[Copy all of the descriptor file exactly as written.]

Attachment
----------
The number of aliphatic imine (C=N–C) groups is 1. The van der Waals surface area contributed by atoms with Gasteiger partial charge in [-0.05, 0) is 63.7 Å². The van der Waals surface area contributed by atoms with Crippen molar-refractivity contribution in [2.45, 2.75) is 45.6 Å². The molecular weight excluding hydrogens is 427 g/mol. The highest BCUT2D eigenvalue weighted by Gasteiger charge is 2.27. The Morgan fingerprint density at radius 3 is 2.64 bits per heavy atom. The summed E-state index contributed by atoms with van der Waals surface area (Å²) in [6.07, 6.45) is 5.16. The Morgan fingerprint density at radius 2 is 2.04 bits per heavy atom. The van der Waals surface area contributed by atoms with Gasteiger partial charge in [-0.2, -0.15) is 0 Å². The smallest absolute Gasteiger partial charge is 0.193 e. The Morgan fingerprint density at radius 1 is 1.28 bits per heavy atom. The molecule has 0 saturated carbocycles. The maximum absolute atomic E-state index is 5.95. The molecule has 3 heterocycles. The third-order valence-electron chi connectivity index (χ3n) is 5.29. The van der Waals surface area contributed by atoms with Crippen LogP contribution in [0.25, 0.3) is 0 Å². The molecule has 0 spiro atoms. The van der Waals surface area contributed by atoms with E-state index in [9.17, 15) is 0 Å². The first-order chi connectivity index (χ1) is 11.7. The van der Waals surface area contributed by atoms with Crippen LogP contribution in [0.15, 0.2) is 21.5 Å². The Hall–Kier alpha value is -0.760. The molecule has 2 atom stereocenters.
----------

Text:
The number of aliphatic imine (C=N–C) groups is 1. The van der Waals surface area contributed by atoms with Gasteiger partial charge in [-0.05, 0) is 63.7 Å². The van der Waals surface area contributed by atoms with Crippen molar-refractivity contribution in [2.45, 2.75) is 45.6 Å². The molecular weight excluding hydrogens is 427 g/mol. The highest BCUT2D eigenvalue weighted by Gasteiger charge is 2.27. The Morgan fingerprint density at radius 3 is 2.64 bits per heavy atom. The summed E-state index contributed by atoms with van der Waals surface area (Å²) in [6.07, 6.45) is 5.16. The Morgan fingerprint density at radius 2 is 2.04 bits per heavy atom. The van der Waals surface area contributed by atoms with Gasteiger partial charge in [-0.2, -0.15) is 0 Å². The smallest absolute Gasteiger partial charge is 0.193 e. The Morgan fingerprint density at radius 1 is 1.28 bits per heavy atom. The molecule has 0 saturated carbocycles. The maximum absolute atomic E-state index is 5.95. The molecule has 3 heterocycles. The third-order valence-electron chi connectivity index (χ3n) is 5.29. The van der Waals surface area contributed by atoms with Crippen LogP contribution in [0.25, 0.3) is 0 Å². The molecule has 0 spiro atoms. The van der Waals surface area contributed by atoms with E-state index in [9.17, 15) is 0 Å². The first-order chi connectivity index (χ1) is 11.7. The van der Waals surface area contributed by atoms with Crippen LogP contribution in [0.15, 0.2) is 21.5 Å². The Hall–Kier alpha value is -0.760. The molecule has 2 atom stereocenters.